Having survived the harsh lockdown and subsequent travel restrictions, the staff at Lalibela Game Reserve in the Eastern Cape are waiting patiently for tourism to recover and for business as normal to resume.
Tourism Update spoke to Marketing Director of Lalibela Game Reserve, Vernon Wait, who offered insight on the past few months and what he predicts for the months to come.
Q: What was the experience of lockdown like for Lalibela?
A: Financially, it was terrible. It was never part of our plan to close for eight months. Fortunately we had reserves to keep everything going and we kept moving. We were able to do a major upgrade on one of our lodges and generally tried to make the best of a bad situation.
Last weekend we had agents at the newly upgraded lodge and you could just see how happy and appreciative the staff were to be working again and doing what they do.
The lockdown as a whole really made us realise that no matter where you fall in the tourism value chain we are one industry. The small cluster of game reserves here in the Eastern Cape supports thousands of workers in the province and we realised that we are critical.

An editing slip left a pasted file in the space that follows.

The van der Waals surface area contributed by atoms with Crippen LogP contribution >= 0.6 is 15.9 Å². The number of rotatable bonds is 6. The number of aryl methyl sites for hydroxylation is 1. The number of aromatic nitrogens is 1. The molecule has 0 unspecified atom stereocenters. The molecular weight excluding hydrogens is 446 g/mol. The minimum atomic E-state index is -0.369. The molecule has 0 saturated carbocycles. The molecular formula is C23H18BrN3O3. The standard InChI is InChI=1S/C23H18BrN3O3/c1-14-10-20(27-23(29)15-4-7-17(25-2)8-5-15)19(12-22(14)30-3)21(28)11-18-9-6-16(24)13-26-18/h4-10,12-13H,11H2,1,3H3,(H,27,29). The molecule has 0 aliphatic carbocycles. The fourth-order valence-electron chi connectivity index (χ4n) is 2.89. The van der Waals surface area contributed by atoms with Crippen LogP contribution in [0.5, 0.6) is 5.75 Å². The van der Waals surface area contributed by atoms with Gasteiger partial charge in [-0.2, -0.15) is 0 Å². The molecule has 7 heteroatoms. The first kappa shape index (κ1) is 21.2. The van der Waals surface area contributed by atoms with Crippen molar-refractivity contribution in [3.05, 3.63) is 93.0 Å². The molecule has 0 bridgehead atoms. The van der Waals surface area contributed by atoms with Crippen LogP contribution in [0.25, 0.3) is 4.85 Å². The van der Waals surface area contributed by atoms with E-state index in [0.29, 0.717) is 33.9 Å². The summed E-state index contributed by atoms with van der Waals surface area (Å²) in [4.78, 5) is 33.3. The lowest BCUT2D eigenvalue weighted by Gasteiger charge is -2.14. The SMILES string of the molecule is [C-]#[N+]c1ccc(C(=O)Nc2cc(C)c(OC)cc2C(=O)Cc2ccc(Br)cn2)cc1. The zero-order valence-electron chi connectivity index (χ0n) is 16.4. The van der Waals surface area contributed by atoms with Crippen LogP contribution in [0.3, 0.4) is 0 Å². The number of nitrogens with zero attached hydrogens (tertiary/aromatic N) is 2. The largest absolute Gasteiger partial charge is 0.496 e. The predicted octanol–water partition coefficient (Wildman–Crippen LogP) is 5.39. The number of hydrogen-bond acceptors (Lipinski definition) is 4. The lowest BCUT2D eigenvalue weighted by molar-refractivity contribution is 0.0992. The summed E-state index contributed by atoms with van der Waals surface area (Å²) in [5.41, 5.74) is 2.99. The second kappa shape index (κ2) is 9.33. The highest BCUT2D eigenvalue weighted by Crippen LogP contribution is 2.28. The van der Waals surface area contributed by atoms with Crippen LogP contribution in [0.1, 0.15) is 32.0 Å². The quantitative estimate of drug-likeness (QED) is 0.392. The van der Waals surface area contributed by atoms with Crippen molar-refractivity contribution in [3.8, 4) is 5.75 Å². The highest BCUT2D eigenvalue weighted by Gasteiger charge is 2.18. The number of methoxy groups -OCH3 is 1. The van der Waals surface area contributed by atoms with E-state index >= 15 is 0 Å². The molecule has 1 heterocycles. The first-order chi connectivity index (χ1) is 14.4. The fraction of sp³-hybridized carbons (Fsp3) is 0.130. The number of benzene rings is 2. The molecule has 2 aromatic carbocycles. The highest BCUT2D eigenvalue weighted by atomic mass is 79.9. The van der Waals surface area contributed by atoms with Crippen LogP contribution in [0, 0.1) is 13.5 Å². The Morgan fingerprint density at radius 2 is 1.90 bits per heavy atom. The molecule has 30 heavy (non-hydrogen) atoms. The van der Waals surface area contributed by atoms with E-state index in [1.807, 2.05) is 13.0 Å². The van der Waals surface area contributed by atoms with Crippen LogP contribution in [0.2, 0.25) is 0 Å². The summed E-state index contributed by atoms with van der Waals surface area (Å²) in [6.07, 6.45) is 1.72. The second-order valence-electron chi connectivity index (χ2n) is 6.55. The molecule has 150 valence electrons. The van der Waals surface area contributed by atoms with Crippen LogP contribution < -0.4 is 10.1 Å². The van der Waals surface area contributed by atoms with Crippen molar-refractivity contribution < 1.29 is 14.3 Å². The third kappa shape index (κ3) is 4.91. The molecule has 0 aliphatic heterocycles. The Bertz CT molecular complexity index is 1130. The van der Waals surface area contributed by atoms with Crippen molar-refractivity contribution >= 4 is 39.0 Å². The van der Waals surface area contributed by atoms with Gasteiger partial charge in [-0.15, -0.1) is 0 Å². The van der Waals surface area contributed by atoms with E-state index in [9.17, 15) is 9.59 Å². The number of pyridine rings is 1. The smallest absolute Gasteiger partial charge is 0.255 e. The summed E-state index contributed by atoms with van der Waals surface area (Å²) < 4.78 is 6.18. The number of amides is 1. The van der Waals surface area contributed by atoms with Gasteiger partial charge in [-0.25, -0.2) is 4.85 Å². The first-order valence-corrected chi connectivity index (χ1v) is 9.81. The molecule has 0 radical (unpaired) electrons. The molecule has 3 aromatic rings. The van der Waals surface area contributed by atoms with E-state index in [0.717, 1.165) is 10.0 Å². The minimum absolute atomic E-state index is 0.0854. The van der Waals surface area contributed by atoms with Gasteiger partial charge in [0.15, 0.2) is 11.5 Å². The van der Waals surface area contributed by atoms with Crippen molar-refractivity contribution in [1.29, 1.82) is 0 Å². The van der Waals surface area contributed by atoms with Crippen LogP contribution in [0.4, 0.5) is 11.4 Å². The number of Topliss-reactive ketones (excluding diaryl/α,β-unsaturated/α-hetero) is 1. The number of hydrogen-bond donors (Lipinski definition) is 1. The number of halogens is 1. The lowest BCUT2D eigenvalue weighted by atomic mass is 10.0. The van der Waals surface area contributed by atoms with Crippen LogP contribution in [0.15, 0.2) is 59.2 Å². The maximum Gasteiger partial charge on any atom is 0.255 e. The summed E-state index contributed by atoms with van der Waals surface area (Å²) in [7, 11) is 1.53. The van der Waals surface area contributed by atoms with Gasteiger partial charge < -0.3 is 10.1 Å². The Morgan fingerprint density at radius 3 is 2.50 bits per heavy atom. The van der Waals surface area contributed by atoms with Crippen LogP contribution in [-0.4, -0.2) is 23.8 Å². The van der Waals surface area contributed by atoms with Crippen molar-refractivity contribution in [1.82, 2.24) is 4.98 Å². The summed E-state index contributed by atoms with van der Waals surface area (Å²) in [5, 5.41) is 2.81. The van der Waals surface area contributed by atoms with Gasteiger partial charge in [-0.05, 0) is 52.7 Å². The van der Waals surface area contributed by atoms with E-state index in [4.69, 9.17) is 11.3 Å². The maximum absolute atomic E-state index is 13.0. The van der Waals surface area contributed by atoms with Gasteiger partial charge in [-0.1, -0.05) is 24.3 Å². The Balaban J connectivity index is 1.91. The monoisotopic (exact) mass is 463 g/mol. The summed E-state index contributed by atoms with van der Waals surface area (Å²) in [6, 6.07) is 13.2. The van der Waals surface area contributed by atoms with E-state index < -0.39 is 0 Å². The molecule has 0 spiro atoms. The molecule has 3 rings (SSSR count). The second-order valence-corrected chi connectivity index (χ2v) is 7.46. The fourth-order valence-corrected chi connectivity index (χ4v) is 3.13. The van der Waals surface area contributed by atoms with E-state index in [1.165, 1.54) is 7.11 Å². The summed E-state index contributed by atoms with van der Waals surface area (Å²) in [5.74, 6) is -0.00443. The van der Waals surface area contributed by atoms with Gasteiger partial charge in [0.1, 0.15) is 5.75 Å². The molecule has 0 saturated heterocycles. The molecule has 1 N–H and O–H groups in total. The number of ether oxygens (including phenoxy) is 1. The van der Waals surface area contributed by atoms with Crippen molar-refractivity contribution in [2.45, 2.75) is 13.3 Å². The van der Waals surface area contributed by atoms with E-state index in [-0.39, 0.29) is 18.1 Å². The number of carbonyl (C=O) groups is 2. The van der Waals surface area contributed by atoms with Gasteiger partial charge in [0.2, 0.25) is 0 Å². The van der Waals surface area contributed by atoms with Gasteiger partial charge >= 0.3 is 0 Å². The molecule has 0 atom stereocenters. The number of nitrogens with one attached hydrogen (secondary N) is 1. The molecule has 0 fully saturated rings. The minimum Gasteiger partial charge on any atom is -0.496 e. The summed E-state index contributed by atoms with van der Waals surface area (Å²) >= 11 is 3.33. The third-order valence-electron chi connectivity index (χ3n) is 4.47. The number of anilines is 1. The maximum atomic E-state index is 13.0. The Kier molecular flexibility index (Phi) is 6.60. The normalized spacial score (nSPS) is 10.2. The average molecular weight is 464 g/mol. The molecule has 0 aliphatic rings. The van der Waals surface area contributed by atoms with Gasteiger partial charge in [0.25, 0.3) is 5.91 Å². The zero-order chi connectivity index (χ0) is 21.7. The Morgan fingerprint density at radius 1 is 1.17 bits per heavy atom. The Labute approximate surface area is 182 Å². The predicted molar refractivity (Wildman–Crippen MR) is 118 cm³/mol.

Q: When do you expect the tourist numbers will return, particularly international travellers?
A: It’s very difficult to say. You know you have your wise mind and then you have the crystal ball of what you want to happen. I honestly think numbers will recover when vaccines are freely available in our source markets.
Southern Africa typically attracts a more wealthy class of traveller, and I believe that this market will be more willing to pay for a vaccine.
Q: In a lot of cases the more affluent travellers to southern Africa are also in an older demographic, do you not think that because of this they will be more risk averse?
A: Oh most definitely, but I think there is a potential new market for us. North America’s wealthier market is younger and will be looking for safe places to travel. While they typically head to Europe on their summer holidays, places like Italy, Spain and France got really bad press during COVID and that could leave the market open for us.
Q: What do you think South Africa has to attract this market that competes with the European destinations you listed?
A: Many of those destinations are mass tourist destinations. When you think of the iconic tourist attractions it’s synonymous with big crowds of people. We offer the polar opposite, wide-open spaces and exclusivity.
We also need to remember that the desire to travel is incredibly strong. We learned this in the global financial crisis when the European markets were very quick to bounce back.